This summer we brought three youth services organizations serving the Los Angeles community—A Place Called Home, Da Vinci RISE High School and Fulfillment Fund—and special guest, Steve Ballmer, co-founder of Ballmer Group Philanthropy and former Microsoft CEO, together to discuss the importance of collecting equitable data-driven insights and working together to respond to community needs and transform the lives of children and families. This conversation revealed five practices that social good organizations and funders can implement now to collect equitable data and elevate community collaboration.
The conversation also uncovered several specific examples of how our panelist’s youth services organizations are using data to drive change, ask the right questions, and showcase continual improvement to funders.
A Place Called Home, Da Vinci RISE High School and Fulfillment Fund reinforced the importance of not only listening to their students but also using data as a form of listening, which has uncovered missing pieces and informed new programs.
Watch this clip to learn how data has driven change in each of these youth services organizations.
Each youth services organization discussed the importance of asking the right questions and adhering to equitable, culturally responsive evaluation practices that minimize trauma triggers for students while empowering them to advocate for themselves.
Watch this clip to hear the positive difference it made when Fulfillment Fund took a step back, thought through how to ask more inclusive questions and incorporated a nonbinary gender category.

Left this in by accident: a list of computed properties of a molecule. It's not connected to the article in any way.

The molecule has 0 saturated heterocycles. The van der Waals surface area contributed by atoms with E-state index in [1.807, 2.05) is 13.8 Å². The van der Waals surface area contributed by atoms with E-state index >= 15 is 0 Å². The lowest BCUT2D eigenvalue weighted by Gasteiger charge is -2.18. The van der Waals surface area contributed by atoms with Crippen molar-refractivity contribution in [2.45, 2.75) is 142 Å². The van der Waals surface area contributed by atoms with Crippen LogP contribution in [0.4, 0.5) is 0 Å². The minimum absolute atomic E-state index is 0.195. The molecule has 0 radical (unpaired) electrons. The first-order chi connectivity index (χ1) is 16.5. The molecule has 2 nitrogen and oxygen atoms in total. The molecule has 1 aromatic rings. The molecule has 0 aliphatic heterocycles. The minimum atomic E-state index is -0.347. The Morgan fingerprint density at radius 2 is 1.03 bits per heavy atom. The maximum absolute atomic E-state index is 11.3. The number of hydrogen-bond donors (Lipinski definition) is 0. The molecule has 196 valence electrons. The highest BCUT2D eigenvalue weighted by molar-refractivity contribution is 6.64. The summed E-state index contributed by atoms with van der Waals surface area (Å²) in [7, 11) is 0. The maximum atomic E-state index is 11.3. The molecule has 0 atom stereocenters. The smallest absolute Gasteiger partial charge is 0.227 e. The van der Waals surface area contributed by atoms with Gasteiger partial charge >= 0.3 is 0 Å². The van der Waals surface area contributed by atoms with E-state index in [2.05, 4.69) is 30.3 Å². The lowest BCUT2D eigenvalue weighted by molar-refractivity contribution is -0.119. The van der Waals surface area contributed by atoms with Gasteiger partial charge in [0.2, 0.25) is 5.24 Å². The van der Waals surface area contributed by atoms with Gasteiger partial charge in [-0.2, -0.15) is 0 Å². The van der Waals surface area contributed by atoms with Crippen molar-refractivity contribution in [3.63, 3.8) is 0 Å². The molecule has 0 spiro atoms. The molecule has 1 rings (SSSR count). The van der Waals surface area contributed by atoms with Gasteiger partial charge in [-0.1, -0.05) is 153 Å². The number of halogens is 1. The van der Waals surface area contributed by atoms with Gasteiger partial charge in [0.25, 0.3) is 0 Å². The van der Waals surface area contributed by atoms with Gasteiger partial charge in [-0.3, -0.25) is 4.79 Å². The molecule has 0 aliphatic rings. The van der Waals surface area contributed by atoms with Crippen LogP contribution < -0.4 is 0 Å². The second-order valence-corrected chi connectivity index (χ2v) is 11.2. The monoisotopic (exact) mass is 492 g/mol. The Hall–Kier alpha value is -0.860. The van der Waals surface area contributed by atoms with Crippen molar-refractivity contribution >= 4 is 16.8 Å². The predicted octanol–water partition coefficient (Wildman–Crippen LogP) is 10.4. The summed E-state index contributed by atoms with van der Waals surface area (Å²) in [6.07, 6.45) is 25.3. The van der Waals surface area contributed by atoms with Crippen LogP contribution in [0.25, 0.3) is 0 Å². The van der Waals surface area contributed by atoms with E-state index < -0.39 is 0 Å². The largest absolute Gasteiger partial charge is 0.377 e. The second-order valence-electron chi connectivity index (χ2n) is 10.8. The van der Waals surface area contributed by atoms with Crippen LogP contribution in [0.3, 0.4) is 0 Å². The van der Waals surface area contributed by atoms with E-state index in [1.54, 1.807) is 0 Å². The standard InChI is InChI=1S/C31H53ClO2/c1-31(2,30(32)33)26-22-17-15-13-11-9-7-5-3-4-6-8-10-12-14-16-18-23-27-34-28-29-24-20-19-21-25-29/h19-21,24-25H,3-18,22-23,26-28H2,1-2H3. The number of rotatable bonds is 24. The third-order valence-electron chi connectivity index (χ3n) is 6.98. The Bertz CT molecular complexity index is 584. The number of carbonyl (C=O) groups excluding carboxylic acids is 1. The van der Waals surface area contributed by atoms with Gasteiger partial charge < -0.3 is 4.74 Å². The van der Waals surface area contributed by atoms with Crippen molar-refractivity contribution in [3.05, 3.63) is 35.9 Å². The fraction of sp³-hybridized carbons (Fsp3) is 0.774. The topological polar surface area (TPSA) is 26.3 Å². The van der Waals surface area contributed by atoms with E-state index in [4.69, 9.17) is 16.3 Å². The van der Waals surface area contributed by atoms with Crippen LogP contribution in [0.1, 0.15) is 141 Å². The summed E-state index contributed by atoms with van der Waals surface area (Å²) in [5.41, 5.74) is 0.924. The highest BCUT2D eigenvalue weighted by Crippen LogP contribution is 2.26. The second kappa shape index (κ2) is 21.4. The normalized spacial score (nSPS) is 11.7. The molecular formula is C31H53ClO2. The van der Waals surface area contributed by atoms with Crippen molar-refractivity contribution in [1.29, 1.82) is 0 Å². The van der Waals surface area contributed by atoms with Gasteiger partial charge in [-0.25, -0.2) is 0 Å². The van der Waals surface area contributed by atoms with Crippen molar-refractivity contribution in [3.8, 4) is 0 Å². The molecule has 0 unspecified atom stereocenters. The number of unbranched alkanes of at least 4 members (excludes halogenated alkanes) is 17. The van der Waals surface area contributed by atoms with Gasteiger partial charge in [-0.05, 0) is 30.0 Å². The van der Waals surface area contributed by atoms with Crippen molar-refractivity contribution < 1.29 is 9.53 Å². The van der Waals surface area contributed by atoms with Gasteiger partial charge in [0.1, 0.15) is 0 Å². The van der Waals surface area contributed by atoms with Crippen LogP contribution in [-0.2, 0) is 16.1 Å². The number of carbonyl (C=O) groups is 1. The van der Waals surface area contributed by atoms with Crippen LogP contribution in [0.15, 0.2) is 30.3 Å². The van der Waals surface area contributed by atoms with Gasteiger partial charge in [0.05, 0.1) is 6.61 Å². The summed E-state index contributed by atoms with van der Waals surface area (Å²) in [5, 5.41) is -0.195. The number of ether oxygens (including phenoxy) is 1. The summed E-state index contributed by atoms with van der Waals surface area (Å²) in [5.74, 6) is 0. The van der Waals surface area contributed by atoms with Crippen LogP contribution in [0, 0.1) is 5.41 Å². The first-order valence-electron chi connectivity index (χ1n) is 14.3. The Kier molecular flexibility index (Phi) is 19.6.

Social Solutions’ CEO, Erin Mulligan Nelson, asked Steve Ballmer how social good organizations can approach using data to apply for funding that will propel their missions forward.
Watch this clip to hear Steve’s response, including why showing continuous improvement and developing community-based partnerships are key.
These nonprofit leaders and philanthropist Steve Ballmer agree that lasting operational infrastructures that support information technology are game changing in the social sector, particularly when it comes to youth services and community impact. No one organization can meet all the needs of individuals and families–we all need to work together.
To partner at the community level, organizations need to have the technology to be able to contribute and keep up. To make this a reality, social good organizations and funders must both prioritize information technology. Social good organizations need to build the cost for technology into their budget structures, funders need to invest in technology and staff in addition to programs, and both organizations and funders need to listen, ask the right questions and collaborate to empower students to reach their full potential.
Watch the entire conversation to hear more, including:
Discover seven best practices to increase your capacity to serve more youth and families.
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